Apple needs to double down on security and privacy

Apple should double down on its privacy stand, Dan Moren writes for Macworld:

Buckle up, because we’re poised for another battle on digital security. The FBI has reputedly asked for Apple’s help unlocking phones belonging of the alleged shooter from the Pensacola air base incident last year. Apple, for its part, claims it has already turned over to law enforcement all the information [to which] it has access…

Leaving aside the dangers inherent in the creation of backdoors into the technology we all rely upon, I think this is as good a time as any for Apple to double down on its (already pretty solid) security focus. Because when it comes to digital information and our devices, what we need is not less security, but more…

And that’s going to be a challenge for the company, because one of its biggest markets — and the home of the majority of its manufacturing — is China… While it’s not financially practical for Apple to take a principled stand — even if it wants to — the company had best be looking at ways to untangle itself from China over the long term if it wants to continue making privacy and security one of its competitive advantages. Otherwise it starts to look like the company can talk the talk, but not walk the walk.

MacDailyNews Take: Yup.

Again, Tim Cook obviously put too many eggs in the Chinese basket and left them there for too long. Yes, we understand why it was done. Yes, it helped to save Apple. But, the move to diversify production worldwide in order to mitigate risk should obviously have begun earlier and more urgently. Apple needs to continue and step up their work to liberate themselves from communist China’s threats.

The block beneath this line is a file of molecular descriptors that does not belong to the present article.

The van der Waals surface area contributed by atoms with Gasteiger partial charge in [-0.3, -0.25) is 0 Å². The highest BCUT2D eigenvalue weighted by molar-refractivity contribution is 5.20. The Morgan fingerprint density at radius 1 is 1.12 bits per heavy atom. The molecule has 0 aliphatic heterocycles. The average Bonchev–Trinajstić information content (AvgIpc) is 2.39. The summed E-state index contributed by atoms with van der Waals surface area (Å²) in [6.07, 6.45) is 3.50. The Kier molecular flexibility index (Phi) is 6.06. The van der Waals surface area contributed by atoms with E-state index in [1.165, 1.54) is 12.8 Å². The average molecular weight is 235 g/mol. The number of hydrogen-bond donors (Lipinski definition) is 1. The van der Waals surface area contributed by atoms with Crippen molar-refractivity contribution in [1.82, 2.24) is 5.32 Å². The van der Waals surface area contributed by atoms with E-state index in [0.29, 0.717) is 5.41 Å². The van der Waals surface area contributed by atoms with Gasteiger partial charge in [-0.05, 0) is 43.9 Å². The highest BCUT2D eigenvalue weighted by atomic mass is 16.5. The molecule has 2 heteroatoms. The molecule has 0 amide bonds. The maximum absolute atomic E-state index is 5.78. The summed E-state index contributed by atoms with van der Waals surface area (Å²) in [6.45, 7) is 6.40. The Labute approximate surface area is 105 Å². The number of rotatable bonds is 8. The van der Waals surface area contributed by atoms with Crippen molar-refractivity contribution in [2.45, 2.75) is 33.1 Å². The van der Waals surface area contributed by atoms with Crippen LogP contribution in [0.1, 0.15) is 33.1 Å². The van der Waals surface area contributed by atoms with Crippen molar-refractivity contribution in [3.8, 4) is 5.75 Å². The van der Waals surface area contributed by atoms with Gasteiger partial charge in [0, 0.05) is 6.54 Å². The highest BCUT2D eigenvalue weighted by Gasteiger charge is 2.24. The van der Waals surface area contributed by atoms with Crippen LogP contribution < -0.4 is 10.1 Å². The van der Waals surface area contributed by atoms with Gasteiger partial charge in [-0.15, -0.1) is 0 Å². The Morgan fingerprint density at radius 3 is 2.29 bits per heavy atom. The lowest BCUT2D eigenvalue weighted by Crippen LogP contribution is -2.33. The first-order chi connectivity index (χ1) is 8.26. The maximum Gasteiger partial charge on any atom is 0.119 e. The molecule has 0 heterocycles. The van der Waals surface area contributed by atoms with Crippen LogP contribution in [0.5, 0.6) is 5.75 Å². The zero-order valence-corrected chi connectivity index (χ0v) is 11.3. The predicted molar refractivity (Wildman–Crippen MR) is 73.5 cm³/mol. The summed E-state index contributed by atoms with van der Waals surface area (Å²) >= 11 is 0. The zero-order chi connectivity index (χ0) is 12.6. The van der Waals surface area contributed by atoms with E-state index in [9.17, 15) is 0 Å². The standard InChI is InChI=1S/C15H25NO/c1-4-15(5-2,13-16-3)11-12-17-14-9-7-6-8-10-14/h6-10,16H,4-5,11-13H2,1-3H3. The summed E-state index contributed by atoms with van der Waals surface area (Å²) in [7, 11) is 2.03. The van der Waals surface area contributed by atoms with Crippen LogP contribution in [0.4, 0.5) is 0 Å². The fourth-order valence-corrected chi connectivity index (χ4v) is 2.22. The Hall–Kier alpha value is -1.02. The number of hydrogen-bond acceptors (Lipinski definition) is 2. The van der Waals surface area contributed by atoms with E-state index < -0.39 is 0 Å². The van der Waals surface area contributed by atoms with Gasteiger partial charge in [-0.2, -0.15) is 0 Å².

The Chinese authoritarians should never forget that Apple products need not be assembled in China.

“China is critical for Apple in every way from sales to product assembly, so Apple continues to kowtow to China. With Apple’s strong stance – in other places of the world – on users’ rights and privacy, it’s a bad look for the company and a tough tightrope that Tim Cook is trying to walk.” — MacDailyNews, July 29, 2017

Apple CEO Tim Cook sits on the Robert F. Kennedy Human Rights’ board of directors, has a bust of RFK on his office desk, and likely knows this quote well:

“Every dictatorship has ultimately strangled in the web of repression it wove for its people, making mistakes that could not be corrected because criticism was prohibited.” — Robert F. Kennedy

Unfortunately, that doesn’t mean millions don’t die when yet another authoritarian socialist republic implodes. Humans are really bad at learning from history, it seems. They love to repeat tragic mistakes over and over. It’d be funny, were it not for the hundreds of millions of deaths incurred.

As we wrote over a decade ago, “Business models that fly in the face of human nature are doomed to failure.”

Systems of government that fly in the face of human nature are doomed to failure, too. — MacDailyNews, October 19, 2019

4 Comments

  1. Huck Yeah, and dump the screen-your-photos “for the children” program…and one’s not a perv to advocate for such.

    Be the market leader in privacy, security and freedom.

  2. “Unfortunately, that doesn’t mean millions don’t die when yet another authoritarian socialist republic implodes. Humans are really bad at learning from history, it seems.”

    Part of learning from history is to not misrepresent it. It is authoritarian countries of all stripes (whatever they call themselves) that are horrific. By adding the words “socialist” and “republic” MDN is making two mistakes: limiting the failure-mode to only those types of authoritarian governments and also purporting to believe the labels such governments put on themselves (usually to deceive people about their true nature).

    In other words, it is simpler and more accurate to say:
    “Governments that treat their people terribly fail in all kinds of horrifying ways, killing many before they eventually implode.”

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